|European Cave Lion|
Panthera leo spelaea or P. spelaea, commonly known as the European or Eurasian cave lion, is an extinct subspecies of lion. It is known from fossils and many examples of prehistoric art.
The cave lion is sometimes considered a species in its own right, under the name Panthera spelaea, and at least one authority, basing his conclusion on a comparison of skullshapes, considers the cave lion to be more closely related to the tiger, which would result in the formal name Panthera tigris spelaea. However, recent genetic research shows that among extant felids it was most closely related to the modern lion and that it formed a single population with the Beringian cave lion, which has been sometimes considered to represent a distinct form. Therefore, the cave lion ranged from Europe to Alaska over the Bering land bridge until the late Pleistocene. However, it is still not clear whether it should be considered a subspecies of the lion or rather a closely related species.
Analysis of skulls and mandibles of a lion that inhabited Yakutia (Russia), Alaska (USA), and the Yukon Territory (Canada) during the Pleistocene epoch suggested that it was a new subspecies different from the other prehistoric lions, Panthera leo vereshchagini, known as the East Siberian- or Beringian cave lion. It differed from Panthera leo spelaea by its larger size and from the American lion (Panthera leo atrox) by its smaller size and by skull proportions. However, recent genetic research, using ancient DNA from Beringian lions found no evidence for separating Panthera leo vereshchagini from the European cave lion; indeed, DNA signatures from lions from Europe and Alaska were indistinguishable, suggesting one large panmictic population.
The cave lion (Panthera leo spelea) evolved from the earlier Panthera leo fossilis, which first appeared in Europe about 700,000 years ago. Genetic evidence indicates this lineage was isolated from extant lions after its dispersal to Europe. P. l. spelaea lived from 370,000 to 10,000 years ago, during the Pleistocene epoch.
Mitochondrial DNA sequence data from fossil remains show the American lion (P. l. atrox) represents a sister lineage to P. l. spelaea, and likely arose when an early P. l. spelaeapopulation became isolated south of the North American continental ice sheet about 0.34 Mya.
This subspecies was one of the largest lions. The skeleton of an adult male, which was found in 1985 near Siegsdorf (Germany), had a shoulder height of around 1.2 m (3.9 ft) and a head-body length of 2.1 m (6.9 ft) without the tail. This is similar to the size of a very large modern lion. The size of this male has been exceeded by other specimens of this subspecies. Therefore, this cat may have been around 8%-10% bigger than modern lions and smaller than the earlier cave lion subspecies Panthera leo fossilis or the relatively larger American lion (Panthera leo atrox). The cave lion is known from Paleolithic cave paintings, ivory carvings, and clay figurines. These representations indicate cave lions had rounded, protruding ears, tufted tails, possibly faint tiger-like stripes, and at least some had a "ruff" or primitive mane around their necks, possibly indicating males. Other archaeological artifacts indicate they were featured in Paleolithic religious rituals.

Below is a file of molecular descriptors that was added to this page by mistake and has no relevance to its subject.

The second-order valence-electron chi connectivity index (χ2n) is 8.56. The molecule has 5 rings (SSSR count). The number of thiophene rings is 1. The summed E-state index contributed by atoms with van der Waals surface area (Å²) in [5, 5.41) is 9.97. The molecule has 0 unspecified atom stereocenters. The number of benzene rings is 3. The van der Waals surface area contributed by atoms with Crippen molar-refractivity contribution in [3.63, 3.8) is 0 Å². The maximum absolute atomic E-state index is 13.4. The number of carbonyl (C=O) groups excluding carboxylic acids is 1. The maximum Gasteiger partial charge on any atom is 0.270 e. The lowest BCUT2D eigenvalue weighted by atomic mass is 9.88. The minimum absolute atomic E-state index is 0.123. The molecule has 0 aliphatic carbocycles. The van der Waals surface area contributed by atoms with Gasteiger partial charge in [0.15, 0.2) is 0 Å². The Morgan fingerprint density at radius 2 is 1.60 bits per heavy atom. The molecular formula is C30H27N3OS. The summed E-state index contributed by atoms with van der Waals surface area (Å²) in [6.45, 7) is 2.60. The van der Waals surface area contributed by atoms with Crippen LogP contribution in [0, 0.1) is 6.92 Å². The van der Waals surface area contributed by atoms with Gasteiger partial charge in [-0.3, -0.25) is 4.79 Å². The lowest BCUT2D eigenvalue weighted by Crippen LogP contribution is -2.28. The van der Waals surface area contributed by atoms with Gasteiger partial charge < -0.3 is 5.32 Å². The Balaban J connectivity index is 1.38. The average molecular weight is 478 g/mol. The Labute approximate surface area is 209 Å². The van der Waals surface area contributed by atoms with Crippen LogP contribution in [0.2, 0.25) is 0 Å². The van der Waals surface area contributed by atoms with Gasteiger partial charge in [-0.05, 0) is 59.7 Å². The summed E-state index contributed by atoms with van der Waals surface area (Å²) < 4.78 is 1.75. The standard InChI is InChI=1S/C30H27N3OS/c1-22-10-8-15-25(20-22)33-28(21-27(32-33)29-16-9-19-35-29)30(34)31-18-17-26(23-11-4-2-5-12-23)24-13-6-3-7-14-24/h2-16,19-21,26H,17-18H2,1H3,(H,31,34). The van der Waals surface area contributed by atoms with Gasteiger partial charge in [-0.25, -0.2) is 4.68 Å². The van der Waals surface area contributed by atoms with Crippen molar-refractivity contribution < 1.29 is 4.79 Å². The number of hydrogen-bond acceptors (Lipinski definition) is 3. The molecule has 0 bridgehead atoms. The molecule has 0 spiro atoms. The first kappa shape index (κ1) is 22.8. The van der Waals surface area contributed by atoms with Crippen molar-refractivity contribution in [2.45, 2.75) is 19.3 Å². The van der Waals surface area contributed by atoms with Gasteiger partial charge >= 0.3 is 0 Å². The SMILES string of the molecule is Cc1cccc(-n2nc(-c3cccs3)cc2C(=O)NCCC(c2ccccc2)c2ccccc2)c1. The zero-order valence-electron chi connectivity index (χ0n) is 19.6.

These active carnivores probably preyed upon the large herbivorous animals of their time, including horses, deer, reindeer, bison and even injured, old or young mammoths, which would have been killed by a powerful bite from the sharp teeth. Some paintings of them in caves show several hunting together, which suggests the hunting strategy of contemporary lionesses. Isotopic analyses of bone collagen samples extracted from fossils suggest reindeer and cave bear cubs were prominent in the diets of northwestern European cave lions. There was a suggestion of a shift in dietary preferences subsequent to the disappearance of the cave hyena. The last cave lions seem to have focused on reindeer, up to the brink of local extinction or extirpation of both species.
Cave lions were widespread in parts of Europe, Asia, and northwestern North America, from Great Britain, Germany, and Spain all the way across the Bering Strait to the Yukon Territory, and from Siberia to Turkistan.
The cave lion received its common name because large quantities of its remains are found in caves. It had a wide habitat tolerance, but probably preferred conifer forests and grasslands, where medium-sized to large herbivores occurred. Fossil footprints of lions, which were found together with those of reindeer, demonstrate the lions once occurred even in subpolar climates. The presence of fully articulated adult cave lion skeletons, deep in cave bear dens, indicates these lions may have occasionally entered dens to prey on hibernating cave bears, with some dying in the attempt.
In October 2015 two frozen cave lion cubs, estimated to be at least 10,000 years old, were discovered in Yakutia, Siberia in permafrost. Research on the specimens, named Uyan and Dina, indicated the cubs were likely barely a week old at the time of their deaths, as their baby teeth had not fully erupted. Further evidence shows the cubs were, like modern lions, hidden at a den site until they were old enough to join the pride. Researchers think that the cubs were trapped and killed by a landslide, and that without air, the cubs were preserved in such good condition. A second expedition to the site where the cubs were found is planned for 2016, in hopes of finding either the remains of a third cub or possibly the cubs' mother.